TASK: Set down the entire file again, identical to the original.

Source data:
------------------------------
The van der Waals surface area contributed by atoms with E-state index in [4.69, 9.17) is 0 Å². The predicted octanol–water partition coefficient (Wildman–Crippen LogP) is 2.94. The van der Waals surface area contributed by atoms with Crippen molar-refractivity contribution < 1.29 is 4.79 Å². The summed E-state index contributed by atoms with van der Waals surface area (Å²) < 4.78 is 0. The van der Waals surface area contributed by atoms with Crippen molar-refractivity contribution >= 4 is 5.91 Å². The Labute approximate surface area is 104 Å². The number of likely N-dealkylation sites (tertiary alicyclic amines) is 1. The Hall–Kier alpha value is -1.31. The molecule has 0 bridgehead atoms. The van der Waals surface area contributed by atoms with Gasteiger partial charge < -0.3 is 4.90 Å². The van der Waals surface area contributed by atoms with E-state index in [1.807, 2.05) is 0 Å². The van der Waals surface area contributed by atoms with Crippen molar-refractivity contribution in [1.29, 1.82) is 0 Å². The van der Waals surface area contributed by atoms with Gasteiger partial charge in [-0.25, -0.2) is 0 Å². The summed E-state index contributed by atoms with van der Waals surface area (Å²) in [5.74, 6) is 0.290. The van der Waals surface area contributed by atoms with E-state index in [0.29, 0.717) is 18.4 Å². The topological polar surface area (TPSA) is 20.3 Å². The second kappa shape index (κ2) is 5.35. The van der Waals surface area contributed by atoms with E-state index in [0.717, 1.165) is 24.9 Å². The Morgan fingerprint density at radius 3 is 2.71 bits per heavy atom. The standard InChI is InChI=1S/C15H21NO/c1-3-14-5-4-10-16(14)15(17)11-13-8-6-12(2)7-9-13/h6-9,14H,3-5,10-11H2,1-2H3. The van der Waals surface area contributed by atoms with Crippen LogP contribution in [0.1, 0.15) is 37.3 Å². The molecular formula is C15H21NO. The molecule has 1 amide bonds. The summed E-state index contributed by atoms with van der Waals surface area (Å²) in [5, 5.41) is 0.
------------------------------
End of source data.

The van der Waals surface area contributed by atoms with E-state index in [4.69, 9.17) is 0 Å². The predicted octanol–water partition coefficient (Wildman–Crippen LogP) is 2.94. The van der Waals surface area contributed by atoms with Crippen molar-refractivity contribution < 1.29 is 4.79 Å². The summed E-state index contributed by atoms with van der Waals surface area (Å²) < 4.78 is 0. The van der Waals surface area contributed by atoms with Crippen molar-refractivity contribution >= 4 is 5.91 Å². The Labute approximate surface area is 104 Å². The number of likely N-dealkylation sites (tertiary alicyclic amines) is 1. The Hall–Kier alpha value is -1.31. The molecule has 0 bridgehead atoms. The van der Waals surface area contributed by atoms with Gasteiger partial charge < -0.3 is 4.90 Å². The van der Waals surface area contributed by atoms with E-state index in [1.807, 2.05) is 0 Å². The van der Waals surface area contributed by atoms with Crippen molar-refractivity contribution in [1.29, 1.82) is 0 Å². The van der Waals surface area contributed by atoms with Gasteiger partial charge in [-0.25, -0.2) is 0 Å². The summed E-state index contributed by atoms with van der Waals surface area (Å²) in [5.74, 6) is 0.290. The van der Waals surface area contributed by atoms with E-state index in [0.29, 0.717) is 18.4 Å². The topological polar surface area (TPSA) is 20.3 Å². The second kappa shape index (κ2) is 5.35. The van der Waals surface area contributed by atoms with E-state index in [0.717, 1.165) is 24.9 Å². The Morgan fingerprint density at radius 3 is 2.71 bits per heavy atom. The standard InChI is InChI=1S/C15H21NO/c1-3-14-5-4-10-16(14)15(17)11-13-8-6-12(2)7-9-13/h6-9,14H,3-5,10-11H2,1-2H3. The van der Waals surface area contributed by atoms with Crippen LogP contribution in [0.1, 0.15) is 37.3 Å². The molecular formula is C15H21NO. The molecule has 1 amide bonds. The summed E-state index contributed by atoms with van der Waals surface area (Å²) in [5, 5.41) is 0.